It said the guidance would “take into account the pronouncements” made in the RBZ 2019 Monetary Policy Statement and the “subsequent codification of the pronouncements under Statutory Instrument 33 of 2019.
“Given the above, the company has since obtained the necessary regulatory approval to extend the date by which the group’s audited financial results should be published to March 31, 2019. Consequently, the company’s annual general meeting which was scheduled for March 27, 2019 has been postponed to a later date which will be advised in due course,” TSL said.
The companies are responding to the codification of statutory instrument (SI) 33 of 2019 and the Reserve Bank of Zimbabwe exchange control directive to authorised dealers.
Section 4(1) of SI 33 states that: “For accounting and other purposes, all assets and liabilities that were immediately before the effective date, valued and expressed in United States dollars (other than assets and liabilities referred to in section 44C(2) of the principal Act) shall on and after the effective date be deemed to be valued in RTGS dollars at a rate of one-to-one to the United States dollar.
“After the effective date, any variance from the opening parity rate shall be determined from time to time by the rate at which authorised dealers under the Exchange Control Act exchange the RTGS dollar for the United States dollar on a willing-seller willing-buyer basis.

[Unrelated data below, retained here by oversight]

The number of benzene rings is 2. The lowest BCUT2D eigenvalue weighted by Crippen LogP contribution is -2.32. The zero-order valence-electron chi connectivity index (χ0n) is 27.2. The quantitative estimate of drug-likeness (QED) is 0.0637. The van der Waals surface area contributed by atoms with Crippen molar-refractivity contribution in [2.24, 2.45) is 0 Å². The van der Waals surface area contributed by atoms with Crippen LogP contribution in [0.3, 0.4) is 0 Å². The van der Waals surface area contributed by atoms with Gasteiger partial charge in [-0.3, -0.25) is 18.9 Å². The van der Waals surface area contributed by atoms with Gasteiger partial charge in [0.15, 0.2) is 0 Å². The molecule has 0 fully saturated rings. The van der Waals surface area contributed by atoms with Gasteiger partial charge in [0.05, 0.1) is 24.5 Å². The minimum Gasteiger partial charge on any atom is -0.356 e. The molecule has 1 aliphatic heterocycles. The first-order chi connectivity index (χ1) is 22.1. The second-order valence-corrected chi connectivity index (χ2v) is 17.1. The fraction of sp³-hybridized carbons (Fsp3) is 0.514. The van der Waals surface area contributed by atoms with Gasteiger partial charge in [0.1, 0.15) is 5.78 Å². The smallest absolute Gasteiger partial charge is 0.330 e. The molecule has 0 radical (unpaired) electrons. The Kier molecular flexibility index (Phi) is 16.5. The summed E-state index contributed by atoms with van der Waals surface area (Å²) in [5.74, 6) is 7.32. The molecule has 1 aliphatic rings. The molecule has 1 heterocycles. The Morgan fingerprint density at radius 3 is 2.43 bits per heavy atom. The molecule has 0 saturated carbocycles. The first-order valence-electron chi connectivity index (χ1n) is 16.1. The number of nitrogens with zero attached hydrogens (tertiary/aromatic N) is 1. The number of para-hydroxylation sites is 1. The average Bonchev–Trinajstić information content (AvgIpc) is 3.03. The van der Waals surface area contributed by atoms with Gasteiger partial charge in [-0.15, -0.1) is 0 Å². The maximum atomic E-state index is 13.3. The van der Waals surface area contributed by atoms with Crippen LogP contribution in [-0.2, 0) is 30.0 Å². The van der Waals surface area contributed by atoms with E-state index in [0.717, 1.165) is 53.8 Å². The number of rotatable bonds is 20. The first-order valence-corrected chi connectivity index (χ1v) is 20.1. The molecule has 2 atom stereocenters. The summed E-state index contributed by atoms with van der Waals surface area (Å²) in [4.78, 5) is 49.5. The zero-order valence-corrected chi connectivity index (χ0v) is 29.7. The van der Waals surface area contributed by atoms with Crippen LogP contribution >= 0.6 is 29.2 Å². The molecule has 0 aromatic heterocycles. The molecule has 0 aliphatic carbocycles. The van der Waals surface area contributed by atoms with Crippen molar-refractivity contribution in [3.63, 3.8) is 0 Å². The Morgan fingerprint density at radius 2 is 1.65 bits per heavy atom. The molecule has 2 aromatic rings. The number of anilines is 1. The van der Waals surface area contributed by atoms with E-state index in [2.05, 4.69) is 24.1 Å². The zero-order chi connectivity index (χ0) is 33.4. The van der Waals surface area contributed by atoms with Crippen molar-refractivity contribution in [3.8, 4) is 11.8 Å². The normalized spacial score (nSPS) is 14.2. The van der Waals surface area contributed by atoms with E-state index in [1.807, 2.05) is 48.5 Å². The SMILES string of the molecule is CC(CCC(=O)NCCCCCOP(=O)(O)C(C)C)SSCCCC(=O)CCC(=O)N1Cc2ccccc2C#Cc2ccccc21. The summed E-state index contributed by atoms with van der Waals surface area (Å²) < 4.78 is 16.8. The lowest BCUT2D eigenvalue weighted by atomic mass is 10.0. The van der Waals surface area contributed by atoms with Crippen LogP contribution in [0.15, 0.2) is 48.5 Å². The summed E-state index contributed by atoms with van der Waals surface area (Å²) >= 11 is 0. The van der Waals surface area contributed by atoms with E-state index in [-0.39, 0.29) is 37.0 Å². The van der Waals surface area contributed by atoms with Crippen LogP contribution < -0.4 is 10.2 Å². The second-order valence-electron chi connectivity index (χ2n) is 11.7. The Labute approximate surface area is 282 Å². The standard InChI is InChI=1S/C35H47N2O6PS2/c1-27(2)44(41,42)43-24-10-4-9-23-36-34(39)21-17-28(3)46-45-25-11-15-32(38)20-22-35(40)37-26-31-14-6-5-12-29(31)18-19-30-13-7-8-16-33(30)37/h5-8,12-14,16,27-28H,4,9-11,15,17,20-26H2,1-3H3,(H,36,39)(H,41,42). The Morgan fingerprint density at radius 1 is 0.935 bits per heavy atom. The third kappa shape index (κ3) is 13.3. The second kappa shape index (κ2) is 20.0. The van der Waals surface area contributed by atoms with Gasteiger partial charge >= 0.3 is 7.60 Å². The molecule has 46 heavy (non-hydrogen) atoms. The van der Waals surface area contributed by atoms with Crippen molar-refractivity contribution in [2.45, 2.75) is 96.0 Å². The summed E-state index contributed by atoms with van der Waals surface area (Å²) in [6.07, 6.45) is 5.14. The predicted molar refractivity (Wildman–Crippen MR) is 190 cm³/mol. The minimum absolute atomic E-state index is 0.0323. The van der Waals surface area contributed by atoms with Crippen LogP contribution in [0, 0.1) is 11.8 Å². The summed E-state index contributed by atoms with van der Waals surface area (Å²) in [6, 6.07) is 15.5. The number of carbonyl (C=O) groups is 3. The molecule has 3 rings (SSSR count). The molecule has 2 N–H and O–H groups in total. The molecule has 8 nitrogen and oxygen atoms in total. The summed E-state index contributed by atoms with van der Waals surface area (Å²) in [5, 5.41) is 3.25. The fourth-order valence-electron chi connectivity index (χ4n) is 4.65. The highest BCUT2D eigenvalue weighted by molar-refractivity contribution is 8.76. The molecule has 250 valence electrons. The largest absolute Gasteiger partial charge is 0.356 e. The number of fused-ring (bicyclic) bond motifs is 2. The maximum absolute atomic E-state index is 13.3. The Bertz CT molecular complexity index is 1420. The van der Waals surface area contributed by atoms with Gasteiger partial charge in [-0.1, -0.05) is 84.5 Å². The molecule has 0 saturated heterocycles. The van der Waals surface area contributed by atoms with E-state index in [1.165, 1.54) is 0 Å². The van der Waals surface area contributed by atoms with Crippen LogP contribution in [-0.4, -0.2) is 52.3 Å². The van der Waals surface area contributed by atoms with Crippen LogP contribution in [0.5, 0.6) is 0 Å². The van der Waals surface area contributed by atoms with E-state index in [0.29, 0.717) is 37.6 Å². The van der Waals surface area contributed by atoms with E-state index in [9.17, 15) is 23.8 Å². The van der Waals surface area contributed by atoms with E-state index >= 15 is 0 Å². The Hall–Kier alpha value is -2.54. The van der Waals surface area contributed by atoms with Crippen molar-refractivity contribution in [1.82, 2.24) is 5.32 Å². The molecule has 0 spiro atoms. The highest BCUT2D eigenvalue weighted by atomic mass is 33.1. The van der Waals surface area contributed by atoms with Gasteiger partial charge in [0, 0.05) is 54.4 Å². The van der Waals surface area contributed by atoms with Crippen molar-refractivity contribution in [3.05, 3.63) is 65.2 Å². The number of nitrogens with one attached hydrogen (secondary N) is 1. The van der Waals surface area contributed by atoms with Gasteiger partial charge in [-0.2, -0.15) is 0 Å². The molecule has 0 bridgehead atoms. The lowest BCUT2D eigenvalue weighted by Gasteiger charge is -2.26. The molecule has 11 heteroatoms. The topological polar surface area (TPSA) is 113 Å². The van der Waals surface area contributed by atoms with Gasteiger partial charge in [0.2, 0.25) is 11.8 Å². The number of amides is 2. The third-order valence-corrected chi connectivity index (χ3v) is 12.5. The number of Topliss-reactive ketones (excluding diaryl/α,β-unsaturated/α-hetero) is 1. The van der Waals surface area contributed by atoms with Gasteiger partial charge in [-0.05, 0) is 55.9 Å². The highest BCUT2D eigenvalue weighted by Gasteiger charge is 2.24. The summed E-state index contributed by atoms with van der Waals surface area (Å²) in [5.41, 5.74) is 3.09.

“…That every enactment in which an amount is expressed in United States dollars shall, on and after the effective date, be construed as reference to the RTGS dollar, at parity with the United States dollar, that is to say, at a one-to-one rate.”
Financial service group, Old Mutual Limited (OML), says monetary policy reforms are contributing to continued uncertainty in the country, which is home to its subsidiary Old Mutual Zimbabwe.
In the just released 2018 annual results, OML said the change in the functional currency for Zimbabwe reduces its contribution to the group, thereby increasing the solvency ratio. The group’s full year solvency ratio went up 170% largely driven by the remittance of
dividends from Old Mutual plc to Old Mutual Limited and the change in the functional currency in the southern African country.
According to OML, for the purposes of 2018 reporting, an RTGS US dollar exchange rate of 3.3 to 1 (RTGS rate) has been estimated. The inputs considered in this estimate include the recent announcement to increase the fuel price for those settling in RTGS, global relative
fuel prices and the official inflation rate. Another observable input taken into consideration was the premium at which the Old Mutual and PPC shares trade on the Zimbabwe stock exchange versus The Johannesburg Stock Exchange.
“On 20 February 2019, the Reserve Bank of Zimbabwe announced that the RTGS would be recognised as an official currency and that an inter-bank foreign exchange market would be established to formalise trading in RTGS balances with other currencies. In line with industry consensus on this matter we have applied a reporting change to the functional currency for our businesses in Zimbabwe from 1 October 2018. This change has reduced both reported profits and net asset value in 2018.”